DORVAL, Que. — Fighting still is permitted in the Quebec Major Junior Hockey League, at least for the time being.
Unable to reach a consensus at their assembly of members on Thursday, QMJHL team representatives have delayed the decision on whether to change fighting rules until August.
Any proposed rule change needs the support of two thirds of the league’s members — 12 of 18 teams — to pass.
“Whether we ban fighting outright or simply impose stricter penalties for fighting, those were the elements that made our debate very nuanced today,” said QMJHL commissioner Gilles Courteau. “It’s been a long time since we’ve had a discussion like that.
“This is a very sensitive matter. Everyone wants to understand it to the fullest. This is not a debate we’re taking lightly. We have to reach a decision at some point, for sure.”
The next meeting of team owners, presidents and general managers is scheduled for June. The following meeting is in August, ahead of the league’s 2020-21 season opener. That’s when the vote is expected to take place.
The delay is due to the intricacies of the file and dissenting opinions around the table, said Courteau. He also added that some members expressed concern about implementing rules that didn’t exist elsewhere in Canada.
The QMJHL could become the first Canadian major-junior league to ban fighting outright. The Western Hockey League and Ontario Hockey League have not banned fighting, though the OHL added mandatory suspensions for reaching a certain level of fights in a season in 2016.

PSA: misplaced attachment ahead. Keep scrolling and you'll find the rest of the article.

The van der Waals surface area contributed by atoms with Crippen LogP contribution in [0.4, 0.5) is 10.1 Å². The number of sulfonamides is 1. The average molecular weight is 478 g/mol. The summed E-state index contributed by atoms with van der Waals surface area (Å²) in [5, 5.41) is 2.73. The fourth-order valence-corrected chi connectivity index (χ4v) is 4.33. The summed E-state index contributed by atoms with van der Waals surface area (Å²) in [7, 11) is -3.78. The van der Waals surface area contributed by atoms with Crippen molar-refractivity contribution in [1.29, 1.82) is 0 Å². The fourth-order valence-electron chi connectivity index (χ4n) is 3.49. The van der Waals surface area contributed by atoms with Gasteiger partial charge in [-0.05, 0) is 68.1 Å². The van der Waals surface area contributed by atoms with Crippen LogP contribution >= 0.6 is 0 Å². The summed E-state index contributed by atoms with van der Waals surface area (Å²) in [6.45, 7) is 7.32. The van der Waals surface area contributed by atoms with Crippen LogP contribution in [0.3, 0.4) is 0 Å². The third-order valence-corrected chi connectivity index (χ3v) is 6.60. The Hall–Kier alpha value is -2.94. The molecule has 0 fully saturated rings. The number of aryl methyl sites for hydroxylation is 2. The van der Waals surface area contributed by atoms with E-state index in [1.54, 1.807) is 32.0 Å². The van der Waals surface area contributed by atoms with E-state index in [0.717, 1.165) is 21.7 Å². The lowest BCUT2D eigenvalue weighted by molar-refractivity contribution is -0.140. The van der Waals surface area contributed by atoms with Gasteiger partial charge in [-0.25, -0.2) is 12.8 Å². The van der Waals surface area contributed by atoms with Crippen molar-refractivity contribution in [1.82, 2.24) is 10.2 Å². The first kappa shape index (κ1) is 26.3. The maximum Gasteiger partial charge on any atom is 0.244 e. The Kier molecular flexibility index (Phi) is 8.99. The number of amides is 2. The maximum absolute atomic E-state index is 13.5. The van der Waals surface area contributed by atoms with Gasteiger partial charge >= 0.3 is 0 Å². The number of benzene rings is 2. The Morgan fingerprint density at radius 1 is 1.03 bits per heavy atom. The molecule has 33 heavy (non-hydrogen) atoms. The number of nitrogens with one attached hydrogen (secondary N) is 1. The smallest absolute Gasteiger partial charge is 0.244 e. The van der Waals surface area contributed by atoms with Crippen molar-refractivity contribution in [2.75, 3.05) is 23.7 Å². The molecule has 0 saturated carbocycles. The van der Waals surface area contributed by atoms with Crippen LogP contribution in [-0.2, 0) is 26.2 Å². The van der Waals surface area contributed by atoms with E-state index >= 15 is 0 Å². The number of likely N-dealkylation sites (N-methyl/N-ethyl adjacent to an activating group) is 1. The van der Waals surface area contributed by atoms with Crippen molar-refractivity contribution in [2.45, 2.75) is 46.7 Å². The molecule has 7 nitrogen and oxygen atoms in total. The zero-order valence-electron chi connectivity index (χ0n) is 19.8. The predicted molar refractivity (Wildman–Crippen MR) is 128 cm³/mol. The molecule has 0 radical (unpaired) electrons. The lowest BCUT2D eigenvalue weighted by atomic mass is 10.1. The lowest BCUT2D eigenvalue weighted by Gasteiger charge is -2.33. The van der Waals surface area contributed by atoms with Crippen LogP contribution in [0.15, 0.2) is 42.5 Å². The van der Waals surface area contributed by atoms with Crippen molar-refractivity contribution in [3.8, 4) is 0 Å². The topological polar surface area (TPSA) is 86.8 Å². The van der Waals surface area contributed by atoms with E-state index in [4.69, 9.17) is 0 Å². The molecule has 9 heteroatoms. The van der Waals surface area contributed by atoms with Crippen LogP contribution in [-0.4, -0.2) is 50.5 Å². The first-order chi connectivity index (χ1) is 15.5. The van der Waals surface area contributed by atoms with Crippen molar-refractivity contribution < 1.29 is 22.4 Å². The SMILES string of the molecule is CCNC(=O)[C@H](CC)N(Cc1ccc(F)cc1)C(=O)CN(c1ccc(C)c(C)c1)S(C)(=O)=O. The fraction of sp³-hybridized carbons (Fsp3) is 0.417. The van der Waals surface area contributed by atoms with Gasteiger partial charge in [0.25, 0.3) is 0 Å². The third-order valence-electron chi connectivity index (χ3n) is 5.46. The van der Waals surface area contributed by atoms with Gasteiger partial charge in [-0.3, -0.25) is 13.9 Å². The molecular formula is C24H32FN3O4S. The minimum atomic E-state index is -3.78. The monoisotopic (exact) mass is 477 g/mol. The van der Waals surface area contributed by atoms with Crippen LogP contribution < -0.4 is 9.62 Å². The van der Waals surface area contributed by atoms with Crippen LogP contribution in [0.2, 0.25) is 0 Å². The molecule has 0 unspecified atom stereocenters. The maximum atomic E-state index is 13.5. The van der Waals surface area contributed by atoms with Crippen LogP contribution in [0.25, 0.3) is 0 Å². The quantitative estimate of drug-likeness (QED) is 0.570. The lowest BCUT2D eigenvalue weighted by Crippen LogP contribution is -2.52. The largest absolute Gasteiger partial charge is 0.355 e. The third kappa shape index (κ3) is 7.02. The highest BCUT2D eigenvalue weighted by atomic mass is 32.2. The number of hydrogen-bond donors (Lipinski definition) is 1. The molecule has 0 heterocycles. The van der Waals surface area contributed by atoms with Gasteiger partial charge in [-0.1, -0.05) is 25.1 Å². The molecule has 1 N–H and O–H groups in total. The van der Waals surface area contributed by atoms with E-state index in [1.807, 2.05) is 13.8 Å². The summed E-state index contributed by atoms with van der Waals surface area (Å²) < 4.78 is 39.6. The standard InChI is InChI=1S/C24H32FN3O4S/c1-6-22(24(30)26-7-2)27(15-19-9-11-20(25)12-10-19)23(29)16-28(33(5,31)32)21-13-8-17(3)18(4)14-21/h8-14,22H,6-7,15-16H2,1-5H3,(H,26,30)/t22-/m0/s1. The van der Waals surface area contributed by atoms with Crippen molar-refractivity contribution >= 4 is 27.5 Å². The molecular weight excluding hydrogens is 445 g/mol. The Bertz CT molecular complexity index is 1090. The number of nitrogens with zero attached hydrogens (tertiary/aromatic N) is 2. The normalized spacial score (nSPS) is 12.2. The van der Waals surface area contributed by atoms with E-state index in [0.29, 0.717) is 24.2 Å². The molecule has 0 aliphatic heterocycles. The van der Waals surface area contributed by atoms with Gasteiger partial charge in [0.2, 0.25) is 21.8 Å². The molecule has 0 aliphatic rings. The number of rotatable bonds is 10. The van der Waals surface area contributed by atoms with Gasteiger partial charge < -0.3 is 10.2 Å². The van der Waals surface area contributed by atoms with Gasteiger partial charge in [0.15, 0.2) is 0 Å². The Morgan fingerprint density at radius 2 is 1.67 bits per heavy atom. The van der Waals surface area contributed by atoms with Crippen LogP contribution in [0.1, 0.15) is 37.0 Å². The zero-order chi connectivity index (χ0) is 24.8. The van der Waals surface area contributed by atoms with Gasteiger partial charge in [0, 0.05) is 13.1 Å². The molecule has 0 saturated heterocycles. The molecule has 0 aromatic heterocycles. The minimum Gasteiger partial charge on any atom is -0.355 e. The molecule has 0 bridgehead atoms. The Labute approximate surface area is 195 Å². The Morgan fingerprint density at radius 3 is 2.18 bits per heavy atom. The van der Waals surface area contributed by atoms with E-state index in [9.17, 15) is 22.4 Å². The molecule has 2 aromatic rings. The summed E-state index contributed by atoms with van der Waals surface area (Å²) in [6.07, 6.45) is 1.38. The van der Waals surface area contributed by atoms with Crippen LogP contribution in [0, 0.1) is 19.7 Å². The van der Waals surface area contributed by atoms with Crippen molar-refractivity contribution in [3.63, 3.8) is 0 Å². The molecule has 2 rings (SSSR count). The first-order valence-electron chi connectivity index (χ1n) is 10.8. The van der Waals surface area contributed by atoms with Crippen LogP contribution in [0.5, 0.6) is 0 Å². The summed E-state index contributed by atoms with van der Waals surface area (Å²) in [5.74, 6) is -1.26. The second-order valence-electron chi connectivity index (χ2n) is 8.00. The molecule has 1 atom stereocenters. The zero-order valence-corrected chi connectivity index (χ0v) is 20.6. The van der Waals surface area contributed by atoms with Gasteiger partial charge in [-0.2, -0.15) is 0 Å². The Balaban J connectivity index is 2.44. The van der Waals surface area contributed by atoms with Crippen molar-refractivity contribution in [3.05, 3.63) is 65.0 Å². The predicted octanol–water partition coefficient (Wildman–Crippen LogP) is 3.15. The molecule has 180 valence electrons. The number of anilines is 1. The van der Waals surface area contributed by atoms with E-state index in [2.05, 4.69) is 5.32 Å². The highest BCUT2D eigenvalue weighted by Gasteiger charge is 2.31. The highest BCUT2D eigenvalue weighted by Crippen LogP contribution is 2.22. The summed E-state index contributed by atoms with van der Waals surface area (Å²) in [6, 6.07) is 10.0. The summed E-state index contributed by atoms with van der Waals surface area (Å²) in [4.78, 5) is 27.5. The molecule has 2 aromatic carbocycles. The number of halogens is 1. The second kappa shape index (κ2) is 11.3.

Development leagues outside Canada, like the NCAA in the United States and leagues in Europe, tend to have stricter penalties for fighting. The International Ice Hockey Federation also has an automatic game misconduct for fighting. An NCAA player called for fighting sits out the rest of the game as well as another full game.
Courteau says the QMJHL’s primary objective is to protect the athletes.
“My main goal is to implement new rules to improve player safety,” said Courteau. “That’s the focal point of this discussion. Whether it’s fighting, blind-side hits, head shots, we’re carefully looking at all of that.”
Added Ronald Thibault, general manager of the Sherbrooke Phoenix: “It may sound strange, but what we’re trying to do is keep our players safe. There are divergent opinions on how to protect players. That’s it.”
The debate amongst QMJHL front offices comes a time when there is increased scrutiny on the dangers of concussions and head injuries, especially with players in their teens.
Fighting has been steadily decreasing in the QMJHL for the past five seasons. The league currently averages one fight every four games.
Jacques Tanguay, president of the Quebec Remparts, is a strong advocate for eliminating fights in hockey altogether. He says he was disappointed with the lack of a vote on Thursday.
“There aren’t a ton of fights anymore,” said Tanguay. “And there are fewer and fewer. My point is that we need to get rid of them completely. It’s as simple as that. There needs to be more sensitization. We need to keep talking and explaining why we want the rules to change.
“I’ve seen a handful of fights in football, for example, but there are sanctions in place when that happens. Basketball, same thing. Those situations will always happen. But you need consequences.”
Outside of fighting, the QMJHL members did reach two conclusions at their meeting: the next season will remain 68 games long and will start two weeks earlier, on Sept. 9.